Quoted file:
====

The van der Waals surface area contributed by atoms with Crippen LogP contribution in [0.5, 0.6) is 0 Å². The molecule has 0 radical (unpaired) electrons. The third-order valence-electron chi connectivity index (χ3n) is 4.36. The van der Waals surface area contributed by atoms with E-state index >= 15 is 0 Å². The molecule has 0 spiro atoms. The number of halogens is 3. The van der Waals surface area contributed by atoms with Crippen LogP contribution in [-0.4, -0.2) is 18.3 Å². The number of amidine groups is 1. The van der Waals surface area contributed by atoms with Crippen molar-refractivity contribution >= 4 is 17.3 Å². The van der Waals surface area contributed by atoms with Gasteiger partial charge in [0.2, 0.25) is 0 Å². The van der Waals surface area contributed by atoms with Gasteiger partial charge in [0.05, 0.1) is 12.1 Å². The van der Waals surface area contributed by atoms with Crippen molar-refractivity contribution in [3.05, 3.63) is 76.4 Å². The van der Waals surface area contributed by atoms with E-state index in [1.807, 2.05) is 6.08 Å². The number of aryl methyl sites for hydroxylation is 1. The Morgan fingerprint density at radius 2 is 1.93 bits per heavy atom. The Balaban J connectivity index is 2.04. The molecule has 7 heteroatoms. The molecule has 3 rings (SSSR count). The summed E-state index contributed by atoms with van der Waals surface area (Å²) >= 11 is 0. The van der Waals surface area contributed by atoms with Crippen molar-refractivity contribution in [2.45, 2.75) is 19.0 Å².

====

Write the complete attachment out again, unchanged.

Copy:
The van der Waals surface area contributed by atoms with Crippen LogP contribution in [0.5, 0.6) is 0 Å². The molecule has 0 radical (unpaired) electrons. The third-order valence-electron chi connectivity index (χ3n) is 4.36. The van der Waals surface area contributed by atoms with E-state index >= 15 is 0 Å². The molecule has 0 spiro atoms. The number of halogens is 3. The van der Waals surface area contributed by atoms with Crippen LogP contribution in [-0.4, -0.2) is 18.3 Å². The number of amidine groups is 1. The van der Waals surface area contributed by atoms with Crippen molar-refractivity contribution >= 4 is 17.3 Å². The van der Waals surface area contributed by atoms with Gasteiger partial charge in [0.2, 0.25) is 0 Å². The van der Waals surface area contributed by atoms with Gasteiger partial charge in [0.05, 0.1) is 12.1 Å². The van der Waals surface area contributed by atoms with Crippen molar-refractivity contribution in [3.05, 3.63) is 76.4 Å². The van der Waals surface area contributed by atoms with E-state index in [1.807, 2.05) is 6.08 Å². The number of aryl methyl sites for hydroxylation is 1. The Morgan fingerprint density at radius 2 is 1.93 bits per heavy atom. The Balaban J connectivity index is 2.04. The molecule has 7 heteroatoms. The molecule has 3 rings (SSSR count). The summed E-state index contributed by atoms with van der Waals surface area (Å²) >= 11 is 0. The van der Waals surface area contributed by atoms with Crippen molar-refractivity contribution in [2.45, 2.75) is 19.0 Å².